Academic journal article MELUS

Navigating the Mainstream: Metaphors and Multiethnic Literature

Academic journal article MELUS

Navigating the Mainstream: Metaphors and Multiethnic Literature

Article excerpt

I come to the study of multiethnic literature not as a theorist, but as a poet. Accordingly, I am drawn to the metaphors employed in discussions of diversity and multiculturalism and find in them a means to understand where we are in the teaching of multiethnic literature and where we are trying to go. Undergirding this effort is a notion of metaphor as fundamental to thinking, a notion compatible with the discipline of literature and one articulated in a particularly lucid way by George Lakoff and Mark Johnson in their groundbreaking book, Metaphors We Live By. Lakoff and Johnson make clear that metaphor is not merely form into which we pour our thoughts to give them more audience appeal. Rather, metaphor informs and influences thinking. When we think of an argument in terms of war, Lakoff and Johnson point out, then we focus on attacking and defending, winning or losing. If, however, we could think of an argument as a dance, then we'd be more apt to value performance and aesthetically pleasing movement (5). In like fashion, metaphors we use in discussions of multiethnic literature structure our thought and our teaching. Whatever metaphor we employ reveals some possibilities and implications and obscures others.

Two metaphors have historically dominated discussions of multiculturalism within the United States: the melting pot and the mosaic. I have taught and continue to teach courses whose underlying logic is based on either the melting pot or the mosaic metaphor. I sometimes teach the most popular literature course on my campus, a multi-genre Introduction to Literature course, with about one-third devoted to poetry, one-third to fiction, and one-third to drama. Within this framework, I try, as do most of the anthologies, to make the course multiethnic. We read poems by Gwendolyn Brooks along with some by William Wordsworth and William Shakespeare to exemplify the sonnet: poems by Pat Mora to demonstrate symbolism, works by Simon Ortiz to teach imagery: and stories by James Alan McPherson, Zora Neale Hurston, and Amiri Baraka as illustrations of various narrative techniques.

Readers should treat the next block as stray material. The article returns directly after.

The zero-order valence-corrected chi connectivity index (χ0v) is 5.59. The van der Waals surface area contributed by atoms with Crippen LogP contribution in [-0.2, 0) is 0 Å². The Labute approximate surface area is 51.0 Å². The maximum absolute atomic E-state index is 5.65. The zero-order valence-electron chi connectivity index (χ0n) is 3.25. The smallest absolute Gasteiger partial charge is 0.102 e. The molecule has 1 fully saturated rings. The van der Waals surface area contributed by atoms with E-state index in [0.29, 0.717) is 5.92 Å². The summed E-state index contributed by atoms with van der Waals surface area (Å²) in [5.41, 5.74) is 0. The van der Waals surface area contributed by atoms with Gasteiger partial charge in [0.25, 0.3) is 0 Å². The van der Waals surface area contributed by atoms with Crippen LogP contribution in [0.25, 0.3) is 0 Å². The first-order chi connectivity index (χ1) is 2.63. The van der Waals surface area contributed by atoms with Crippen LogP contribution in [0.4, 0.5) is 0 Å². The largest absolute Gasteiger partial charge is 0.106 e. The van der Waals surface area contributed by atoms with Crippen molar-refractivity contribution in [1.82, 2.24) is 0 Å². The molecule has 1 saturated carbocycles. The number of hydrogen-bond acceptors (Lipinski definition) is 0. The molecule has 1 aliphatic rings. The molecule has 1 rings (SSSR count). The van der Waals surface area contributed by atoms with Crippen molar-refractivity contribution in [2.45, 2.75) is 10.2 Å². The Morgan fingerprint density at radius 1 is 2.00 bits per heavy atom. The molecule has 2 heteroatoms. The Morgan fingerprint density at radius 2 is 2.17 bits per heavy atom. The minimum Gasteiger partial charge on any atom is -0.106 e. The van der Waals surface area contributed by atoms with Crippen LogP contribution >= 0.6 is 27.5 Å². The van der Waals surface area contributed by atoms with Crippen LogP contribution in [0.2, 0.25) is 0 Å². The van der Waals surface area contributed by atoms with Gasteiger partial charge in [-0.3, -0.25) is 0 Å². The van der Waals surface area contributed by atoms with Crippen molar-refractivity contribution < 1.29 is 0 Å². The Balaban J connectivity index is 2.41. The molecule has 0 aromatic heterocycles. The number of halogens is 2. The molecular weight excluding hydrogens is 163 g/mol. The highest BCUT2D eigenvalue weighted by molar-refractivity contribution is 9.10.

But with the double aim, to introduce writers from a multiplicity of ethnic backgrounds and to appreciate literary forms, sometimes one or the other aim gets lost. Sometimes I assume students know that former Poet Laureate of the United States Rita Dove is African American or Louise Erdrich is Indian, but often they don't. I sometimes feel awkward saying, "Oh, by the way, she's African American or Chippewa, or part Ojibwa," whatever the case may be. And when students recognize the ethnicity of the writer, it is usually because the subject matter deals with racial oppression. I became aware of how my mostly white students tend to conclude that everyone is as White as they and I and, unless that person is specifically identified as a person of color, that people of color write only about racial oppression, and maybe even that whites are not affected by racism and cannot write with feeling and conviction about racial injustice.

I began to realize as well how in this melting pot approach, all authors melted into the pot of one literary tradition, problematically defined. As Gregory Jay says about assimilation, it "meant either accepting the superiority of Anglo-Saxon culture or melting into the pot of white European pluralism" (72). In terms of defining literary traditions, Gwendolyn Brooks may serve as an example. Poems like her sonnets employ forms and techniques that write her into a tradition of poetry in English. But to study her simply as a sonneteer is to neglect other strands in her writing and to oversimplify the rich synthesis of influences in her work.

Trudier Harris has written about this same issue in terms of Ralph Ellison, whose monumental work Invisible Man found acceptance among some white critics on the grounds that it depicted an Odyssean journey. Such thinking, Harris points out, was based on a faulty assumption, with reasoning along these lines:

"Ellison wasn't writing exclusively about black culture, but he had joined hands with the great international, universal adventure, whatever the heck that is" (212). …

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